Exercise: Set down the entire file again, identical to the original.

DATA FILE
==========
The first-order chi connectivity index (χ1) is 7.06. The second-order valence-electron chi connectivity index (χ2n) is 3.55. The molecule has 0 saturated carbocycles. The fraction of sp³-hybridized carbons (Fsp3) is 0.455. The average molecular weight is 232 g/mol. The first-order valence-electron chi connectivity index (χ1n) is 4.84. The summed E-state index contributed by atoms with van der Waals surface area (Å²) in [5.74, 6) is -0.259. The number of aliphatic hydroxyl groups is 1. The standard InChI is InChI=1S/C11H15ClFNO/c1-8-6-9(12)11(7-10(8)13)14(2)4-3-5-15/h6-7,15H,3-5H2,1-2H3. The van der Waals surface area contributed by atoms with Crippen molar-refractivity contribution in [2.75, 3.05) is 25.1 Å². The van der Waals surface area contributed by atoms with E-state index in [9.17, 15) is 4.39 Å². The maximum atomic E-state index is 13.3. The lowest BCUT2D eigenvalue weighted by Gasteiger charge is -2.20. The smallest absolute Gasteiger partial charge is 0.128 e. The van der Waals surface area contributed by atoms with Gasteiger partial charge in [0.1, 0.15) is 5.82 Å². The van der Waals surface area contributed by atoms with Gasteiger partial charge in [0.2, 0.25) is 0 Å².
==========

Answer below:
The first-order chi connectivity index (χ1) is 7.06. The second-order valence-electron chi connectivity index (χ2n) is 3.55. The molecule has 0 saturated carbocycles. The fraction of sp³-hybridized carbons (Fsp3) is 0.455. The average molecular weight is 232 g/mol. The first-order valence-electron chi connectivity index (χ1n) is 4.84. The summed E-state index contributed by atoms with van der Waals surface area (Å²) in [5.74, 6) is -0.259. The number of aliphatic hydroxyl groups is 1. The standard InChI is InChI=1S/C11H15ClFNO/c1-8-6-9(12)11(7-10(8)13)14(2)4-3-5-15/h6-7,15H,3-5H2,1-2H3. The van der Waals surface area contributed by atoms with Crippen molar-refractivity contribution in [2.75, 3.05) is 25.1 Å². The van der Waals surface area contributed by atoms with E-state index in [9.17, 15) is 4.39 Å². The maximum atomic E-state index is 13.3. The lowest BCUT2D eigenvalue weighted by Gasteiger charge is -2.20. The smallest absolute Gasteiger partial charge is 0.128 e. The van der Waals surface area contributed by atoms with Gasteiger partial charge in [0.1, 0.15) is 5.82 Å². The van der Waals surface area contributed by atoms with Gasteiger partial charge in [0.2, 0.25) is 0 Å².